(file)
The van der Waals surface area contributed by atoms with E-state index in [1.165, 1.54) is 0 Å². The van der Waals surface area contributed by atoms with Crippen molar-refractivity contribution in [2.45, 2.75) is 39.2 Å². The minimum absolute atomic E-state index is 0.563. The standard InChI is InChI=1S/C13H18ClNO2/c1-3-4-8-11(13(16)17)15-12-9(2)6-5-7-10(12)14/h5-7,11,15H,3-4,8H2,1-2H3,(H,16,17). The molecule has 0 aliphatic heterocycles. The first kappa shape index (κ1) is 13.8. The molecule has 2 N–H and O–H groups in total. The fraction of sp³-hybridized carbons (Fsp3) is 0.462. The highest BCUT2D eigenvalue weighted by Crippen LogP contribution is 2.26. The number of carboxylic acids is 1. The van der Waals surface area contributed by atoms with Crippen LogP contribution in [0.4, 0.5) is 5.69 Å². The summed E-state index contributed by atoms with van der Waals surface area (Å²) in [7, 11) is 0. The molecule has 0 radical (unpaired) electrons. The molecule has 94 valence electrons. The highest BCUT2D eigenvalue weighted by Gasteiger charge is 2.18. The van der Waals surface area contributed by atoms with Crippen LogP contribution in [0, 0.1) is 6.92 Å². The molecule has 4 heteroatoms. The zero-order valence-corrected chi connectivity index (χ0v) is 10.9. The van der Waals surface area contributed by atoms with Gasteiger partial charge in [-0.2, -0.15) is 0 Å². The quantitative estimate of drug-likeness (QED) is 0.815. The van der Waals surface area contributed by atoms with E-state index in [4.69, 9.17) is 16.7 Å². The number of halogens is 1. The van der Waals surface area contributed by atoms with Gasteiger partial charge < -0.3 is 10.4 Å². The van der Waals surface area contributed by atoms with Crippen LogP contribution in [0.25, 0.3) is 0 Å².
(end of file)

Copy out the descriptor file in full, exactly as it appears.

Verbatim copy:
The van der Waals surface area contributed by atoms with E-state index in [1.165, 1.54) is 0 Å². The van der Waals surface area contributed by atoms with Crippen molar-refractivity contribution in [2.45, 2.75) is 39.2 Å². The minimum absolute atomic E-state index is 0.563. The standard InChI is InChI=1S/C13H18ClNO2/c1-3-4-8-11(13(16)17)15-12-9(2)6-5-7-10(12)14/h5-7,11,15H,3-4,8H2,1-2H3,(H,16,17). The molecule has 0 aliphatic heterocycles. The first kappa shape index (κ1) is 13.8. The molecule has 2 N–H and O–H groups in total. The fraction of sp³-hybridized carbons (Fsp3) is 0.462. The highest BCUT2D eigenvalue weighted by Crippen LogP contribution is 2.26. The number of carboxylic acids is 1. The van der Waals surface area contributed by atoms with Crippen LogP contribution in [0.4, 0.5) is 5.69 Å². The summed E-state index contributed by atoms with van der Waals surface area (Å²) in [7, 11) is 0. The molecule has 0 radical (unpaired) electrons. The molecule has 94 valence electrons. The highest BCUT2D eigenvalue weighted by Gasteiger charge is 2.18. The van der Waals surface area contributed by atoms with Crippen LogP contribution in [0, 0.1) is 6.92 Å². The molecule has 4 heteroatoms. The zero-order valence-corrected chi connectivity index (χ0v) is 10.9. The van der Waals surface area contributed by atoms with Gasteiger partial charge in [-0.2, -0.15) is 0 Å². The quantitative estimate of drug-likeness (QED) is 0.815. The van der Waals surface area contributed by atoms with E-state index in [4.69, 9.17) is 16.7 Å². The number of halogens is 1. The van der Waals surface area contributed by atoms with Gasteiger partial charge < -0.3 is 10.4 Å². The van der Waals surface area contributed by atoms with Crippen LogP contribution in [0.25, 0.3) is 0 Å².